On the first Tuesday of September, George Whitfield Jr. pulled his car onto the property in Hampton Township, Pa., belonging to Ben Roethlisberger, the excommunicated Steelers quarterback who was beginning a monthlong stint during which he was forbidden contact with his team. A quarterback guru from Southern California, Whitfield was armed with all of the accoutrements for his stay in Pittsburgh—clothes, footballs, whiteboards, markers, easels, video equipment—but none of it could fully prepare him for the circumstances. Six months earlier Roethlisberger had been accused of sexual assault for the second time in a year, and the city of Pittsburgh was still reeling in the aftermath. While Roethlisberger was not charged in either instance, NFL commissioner Roger Goodell suspended him for the first six games of the season for violating the league's personal-conduct policy (a punishment Goodell later reduced to four), and Roethlisberger's status as a local hero had been compromised. Rasmussen Reports, a media company more often linked to politics than pro sports, conducted a telephone poll of Pennsylvanians in the spring and found that only 24% viewed Roethlisberger favorably.
Once inside the house Whitfield found Roethlisberger gathering his equipment for their workout—a Steelers helmet, shoulder pads—but both men were distracted by the chatter coming from the television. The hosts on ESPN's Pardon the Interruption were discussing his teammates' decision not to vote Roethlisberger a captain, for the first time in three years.
"It was weird," Whitfield remembers. "I now had this perspective on what it must be like to be famous and revered and, to some extent, polarizing."
Whitfield recalls watching Roethlisberger as the quarterback's life was being parsed on the airwaves. Roethlisberger listened to the commentary, then shrugged. "I put myself in this situation," he told Whitfield, before heading out into the late afternoon and, really, into the unknown. "You ready?"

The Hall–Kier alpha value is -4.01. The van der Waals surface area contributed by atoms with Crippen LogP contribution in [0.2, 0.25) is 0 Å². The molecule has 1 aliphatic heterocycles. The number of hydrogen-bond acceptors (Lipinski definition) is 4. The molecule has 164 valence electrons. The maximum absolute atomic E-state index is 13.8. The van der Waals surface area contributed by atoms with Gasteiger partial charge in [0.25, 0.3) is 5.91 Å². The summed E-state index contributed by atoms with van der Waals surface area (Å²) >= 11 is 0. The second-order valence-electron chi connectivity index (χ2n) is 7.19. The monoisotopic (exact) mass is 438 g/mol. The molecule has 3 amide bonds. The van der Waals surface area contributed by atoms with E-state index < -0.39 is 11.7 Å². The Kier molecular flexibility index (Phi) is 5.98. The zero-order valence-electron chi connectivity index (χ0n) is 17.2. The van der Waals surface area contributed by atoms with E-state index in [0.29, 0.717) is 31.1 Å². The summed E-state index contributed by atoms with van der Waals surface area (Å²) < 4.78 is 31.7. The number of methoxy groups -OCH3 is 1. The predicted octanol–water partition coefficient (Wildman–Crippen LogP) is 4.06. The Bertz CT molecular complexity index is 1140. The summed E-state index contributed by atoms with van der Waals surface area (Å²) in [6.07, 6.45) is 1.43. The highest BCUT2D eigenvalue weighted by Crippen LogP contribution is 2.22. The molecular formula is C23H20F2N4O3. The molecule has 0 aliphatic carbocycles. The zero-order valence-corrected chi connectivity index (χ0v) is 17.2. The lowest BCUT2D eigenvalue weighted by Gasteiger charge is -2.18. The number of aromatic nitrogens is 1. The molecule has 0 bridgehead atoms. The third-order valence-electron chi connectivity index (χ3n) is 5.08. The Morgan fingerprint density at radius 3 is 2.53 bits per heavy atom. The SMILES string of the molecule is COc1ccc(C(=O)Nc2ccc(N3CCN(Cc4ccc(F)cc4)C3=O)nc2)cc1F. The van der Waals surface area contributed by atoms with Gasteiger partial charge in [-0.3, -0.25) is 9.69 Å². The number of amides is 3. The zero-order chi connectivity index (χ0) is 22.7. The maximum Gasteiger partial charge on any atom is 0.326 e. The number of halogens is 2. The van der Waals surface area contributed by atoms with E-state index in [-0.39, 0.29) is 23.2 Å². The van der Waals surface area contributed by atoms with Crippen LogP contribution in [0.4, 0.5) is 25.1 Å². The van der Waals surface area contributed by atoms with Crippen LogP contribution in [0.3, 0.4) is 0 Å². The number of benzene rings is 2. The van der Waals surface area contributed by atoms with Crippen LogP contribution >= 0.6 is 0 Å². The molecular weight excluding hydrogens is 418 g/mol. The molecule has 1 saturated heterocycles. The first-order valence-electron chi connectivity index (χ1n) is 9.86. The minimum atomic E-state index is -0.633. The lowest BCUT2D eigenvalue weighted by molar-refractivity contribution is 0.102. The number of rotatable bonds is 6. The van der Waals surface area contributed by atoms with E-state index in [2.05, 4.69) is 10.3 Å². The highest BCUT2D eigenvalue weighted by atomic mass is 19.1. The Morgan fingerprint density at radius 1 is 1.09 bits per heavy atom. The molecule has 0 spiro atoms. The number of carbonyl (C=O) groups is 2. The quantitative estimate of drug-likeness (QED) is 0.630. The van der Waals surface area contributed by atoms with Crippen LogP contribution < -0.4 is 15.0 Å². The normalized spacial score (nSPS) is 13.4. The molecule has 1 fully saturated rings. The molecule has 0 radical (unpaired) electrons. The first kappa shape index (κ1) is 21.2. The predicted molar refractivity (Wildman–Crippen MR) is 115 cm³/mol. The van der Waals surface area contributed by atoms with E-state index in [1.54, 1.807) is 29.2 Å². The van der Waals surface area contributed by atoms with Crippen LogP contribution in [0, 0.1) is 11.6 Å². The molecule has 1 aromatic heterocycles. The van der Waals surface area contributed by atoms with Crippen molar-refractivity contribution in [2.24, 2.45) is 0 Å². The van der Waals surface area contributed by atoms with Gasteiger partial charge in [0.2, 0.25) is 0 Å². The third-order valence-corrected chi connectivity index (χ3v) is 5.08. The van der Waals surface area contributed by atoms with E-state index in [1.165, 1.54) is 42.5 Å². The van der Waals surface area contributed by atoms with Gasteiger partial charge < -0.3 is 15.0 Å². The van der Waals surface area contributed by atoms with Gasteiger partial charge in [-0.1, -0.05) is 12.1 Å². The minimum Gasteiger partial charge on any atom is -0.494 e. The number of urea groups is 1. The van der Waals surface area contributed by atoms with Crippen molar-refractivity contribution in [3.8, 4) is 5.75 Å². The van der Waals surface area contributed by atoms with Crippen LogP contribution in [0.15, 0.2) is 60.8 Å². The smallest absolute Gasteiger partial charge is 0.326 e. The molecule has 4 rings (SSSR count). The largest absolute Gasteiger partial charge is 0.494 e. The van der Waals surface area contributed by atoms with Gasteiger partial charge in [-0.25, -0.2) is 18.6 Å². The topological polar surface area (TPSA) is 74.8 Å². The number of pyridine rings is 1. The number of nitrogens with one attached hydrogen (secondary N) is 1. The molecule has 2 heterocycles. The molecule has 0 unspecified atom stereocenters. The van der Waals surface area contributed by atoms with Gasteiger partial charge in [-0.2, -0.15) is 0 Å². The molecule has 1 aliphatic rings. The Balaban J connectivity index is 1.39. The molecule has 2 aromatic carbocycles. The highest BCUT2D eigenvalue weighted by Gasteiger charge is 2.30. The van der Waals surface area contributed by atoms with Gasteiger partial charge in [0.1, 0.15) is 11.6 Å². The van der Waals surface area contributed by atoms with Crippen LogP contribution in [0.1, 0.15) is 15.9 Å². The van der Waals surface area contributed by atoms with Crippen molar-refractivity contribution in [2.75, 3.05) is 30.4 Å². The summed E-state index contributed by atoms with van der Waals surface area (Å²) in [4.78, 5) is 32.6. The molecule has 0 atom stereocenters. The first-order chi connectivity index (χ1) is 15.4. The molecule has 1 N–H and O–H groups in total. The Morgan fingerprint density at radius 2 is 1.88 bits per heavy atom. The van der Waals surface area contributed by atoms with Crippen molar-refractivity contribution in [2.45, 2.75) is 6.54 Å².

For most of the dozen games he played in 2010, plus two in the postseason, Roethlisberger, 28, answered his own question, helping to lead the Steelers to a 12--4 record, the AFC North title and their third Super Bowl appearance in six years. The numbers tell one story: Roethlisberger threw 17 touchdown passes and five interceptions and went 9--3 in those dozen regular-season games. His 58-yard strike to Antonio Brown set up the game-winning score in the playoff win against the Ravens, and his two clutch completions for first downs in the final minutes sealed the victory over the Jets in the AFC title game.
But the road has been arduous, so much so that any discussion of Roethlisberger's standing inevitably returns to the aberrant behavior that led to his suspension. In Pittsburgh, where restaurant windows and bedroom walls are covered in black and gold, forgiveness can't be bought with a bevy of touchdowns passes. The process of winning back a proud organization and its loyal fan base will continue long after Super Bowl XLV has been decided.
"He's just done everything we've asked," says Steelers president Art Rooney II. "He did some soul-searching, and I think he got back to the roots of how he was brought up. There will be doubters for a long time. He's certainly converted a lot of people back."
Those close to Roethlisberger (who declined SI's interview request) see a contrite man learning from mistakes played out on a public stage. To other observers he is the latest troubled athlete to parlay a winning streak into a kind of superficial redemption. At the Souper Bowl, a beige-brick eatery on Fifth Avenue in Pittsburgh, owner Dave Sypherd recognizes a rift within his own home. "I just feel like the women aren't forgiving him as all the guys are," Sypherd says. "I wear a Ben [jersey], and my wife always gives me a look." What does Sypherd's wife, Janice, say of Roethlisberger, even now? "That he's a pig," Dave says.
In Roethlisberger's hometown of Findlay, Ohio, feelings on the eve of the Super Bowl are split "about half and half," says the town's mayor, Pete Sehnert. "Some people feel that because of his status he got a little bit better break than some people would have in the same situation. But I think he got a wake-up call. From what you hear, he's not out doing the things he used to. I think he has changed."
Jane Hoeppner, whose late husband, Terry, recruited Roethlisberger out of high school and coached him at Miami (Ohio), has quietly watched the Steelers' season from her home in Bloomington, Ind. At various moments during Roethlisberger's tumultuous year she has picked up her cellphone and texted him: "I'm pulling for you" or "The best is yet to come."